华纳国际

Poor Neighborhoods in Haiti Descend into Anarchy


12 December, 2019

Venite Bernard's feet are bloodied because she did not have time to get her shoes when she fled her home with her youngest children.

Bernard and her family lived in the poorest part of Haiti's capital, where gunmen have been known to shoot people in their homes. Now they live safely inside the town hall of Cite Soleil in Port-au-Prince.

More than 200 other Haitians also are camped out there. They all fled part of what many civic leaders say is Haiti's worst lawlessness in more than 10 years.

A man looks out from a window as people fleeing from violence after the murder of a local gang leader camp out in the courtyard of Cite Soleil's town hall, in Port-au-Prince, Haiti, Dec. 7, 2019.

"Bandits entered the homes of some people and beat them, and they were shooting," Bernard said as she cried. "Everyone was running so I left as quickly as I could with the children."

United Nations peacekeeping troops withdrew from Haiti in 2017 after 15 years. At the time, UN officials said the force had helped to re-establish law and order.

Haiti is the poorest country in the western hemisphere. Nearly 60 percent of the population survives on less than $2.40 a day.

But the withdrawal of the UN peacekeepers meant reduced security. Haitian police forces have been moved out of the area to provide security at protests against President Jovenel Moise.

"They have been unable to contain the activity of gangs as they might have wished," said Serge Therriault, the UN's police commissioner in Haiti.

A weak economy, rising inflation and a lack of investment in poorer areas has led to an increase in crime. Some neighborhoods have become places where everyone is afraid to go.

Diplomats fear the situation in Haiti represents a growing threat to that part of the Caribbean. They say it could affect migration, drugs and weapons trafficking.

The United States House of Representatives Foreign Affairs Committee held a hearing on Haiti on Tuesday, its first in 20 years.

Moise's critics say he has lost control of the country and should resign. The president says the situation is already calming down and he will carry out his full term.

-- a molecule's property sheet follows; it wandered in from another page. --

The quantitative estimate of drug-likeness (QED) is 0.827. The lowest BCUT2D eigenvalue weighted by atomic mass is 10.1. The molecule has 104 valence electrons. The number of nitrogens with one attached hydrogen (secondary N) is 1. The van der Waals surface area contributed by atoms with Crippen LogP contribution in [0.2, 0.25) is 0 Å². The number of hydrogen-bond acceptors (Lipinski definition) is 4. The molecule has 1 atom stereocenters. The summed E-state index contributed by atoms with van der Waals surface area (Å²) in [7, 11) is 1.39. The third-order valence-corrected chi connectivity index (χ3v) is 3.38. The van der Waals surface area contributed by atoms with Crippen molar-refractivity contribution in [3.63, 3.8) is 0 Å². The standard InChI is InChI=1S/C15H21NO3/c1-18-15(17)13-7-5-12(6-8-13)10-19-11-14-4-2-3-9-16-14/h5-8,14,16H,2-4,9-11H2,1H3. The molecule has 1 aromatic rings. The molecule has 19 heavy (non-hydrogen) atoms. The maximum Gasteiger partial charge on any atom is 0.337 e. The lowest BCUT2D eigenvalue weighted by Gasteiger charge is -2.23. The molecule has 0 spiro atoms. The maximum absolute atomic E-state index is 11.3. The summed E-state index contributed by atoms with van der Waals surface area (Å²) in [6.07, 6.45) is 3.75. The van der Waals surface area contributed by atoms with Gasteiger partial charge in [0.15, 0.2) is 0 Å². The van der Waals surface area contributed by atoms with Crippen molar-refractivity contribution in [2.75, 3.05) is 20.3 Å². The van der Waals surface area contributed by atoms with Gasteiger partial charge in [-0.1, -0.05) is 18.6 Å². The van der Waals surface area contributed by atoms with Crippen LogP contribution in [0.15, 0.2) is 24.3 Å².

Haitians say gangs fight over neighborhoods where they demand "protection" money and carry out drug and arms sales.

Some politicians are using the gangs to repress or incite protests. They are also providing weapons and assisting the worst of the criminals, according to human rights experts and Haitians.

"When those in power pay them, the bandits stop the population from participating in the anti-government protests," said William Dorélu, who lives in Cite Soleil. "When they receive money from the opposition, they force people to take to the streets."

Both opposition leaders and the government deny the accusations.

Impunity Breeds Crime

Moise told the Reuters news agency last month he was trying to strengthen Haiti's police force. He also said he had reestablished a committee to get gangs to disarm.

The president wrote in a statement to Reuters on Tuesday that accusations of violence will be investigated and brought to justice.

Critics accuse the president and his administration of failing to arrest gang leaders. The criminals feel free to do as they want and the police are too weak to stop them.

"Every time the police stop a gangster, there is always the intervention...to free them," said Pierre Esperance. He directs Haiti's National Human Rights Defense Network, RNDDH. The group watches for human rights violations.

Esperance spoke at the U.S. congressional hearing. He said that more than 40 police officers had been killed this year, compared with 17 in 2018.

One year ago, there was a massacre in the neighborhood of La Saline, where anti-Moise feelings are strong, rights activists say.

Over two days, gunmen killed at least 26 people while police failed to stop the violence, said a UN report. Eyewitnesses named in the report say they saw a government official with the gang. It is possible the gangs and government officials are working together, the UN wrote.

The government later dismissed the official, who denied any involvement. Neither he nor anyone else has been arrested or brought to trial over the massacre.

The information about the La Saline massacre "is in the hands of the justice system," Moise told Reuters.

People living in La Saline say they feel abandoned.

"We never received an official visit after these events," said Marie Lourdes Corestan. She found her 24-year old son's body in a pile with other bodies.

There have been six massacres since Moise took office, said the RNDDH, the most recent one last month.

The U.N.'s Therriault said a recent lessening of protests is helping police officers get control of the security situation.

But many, including Bernard, say they are too afraid. She has not been able to find her two oldest sons.

"I hope my boys are not dead," she said. "I wish for the end of this violence, and that God helps us to find somewhere to live."

I'm Dorothy Gundy, and I'm Susan Shand.

The Reuters News Agency reported this story. Susan Shand adapted it for Learning English. George Grow was the editor.

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Words In This Story

town hall – n. a public building used for government offices and meetings

bandits n. criminals

hemisphere – n. half of an round object, such as a planet

gangn. a group of people working together on unlawful activities

accordingadv. as stated by or in

massacre – n. an event in which a large number of people are killed

abandonv. to give up control of another person or territory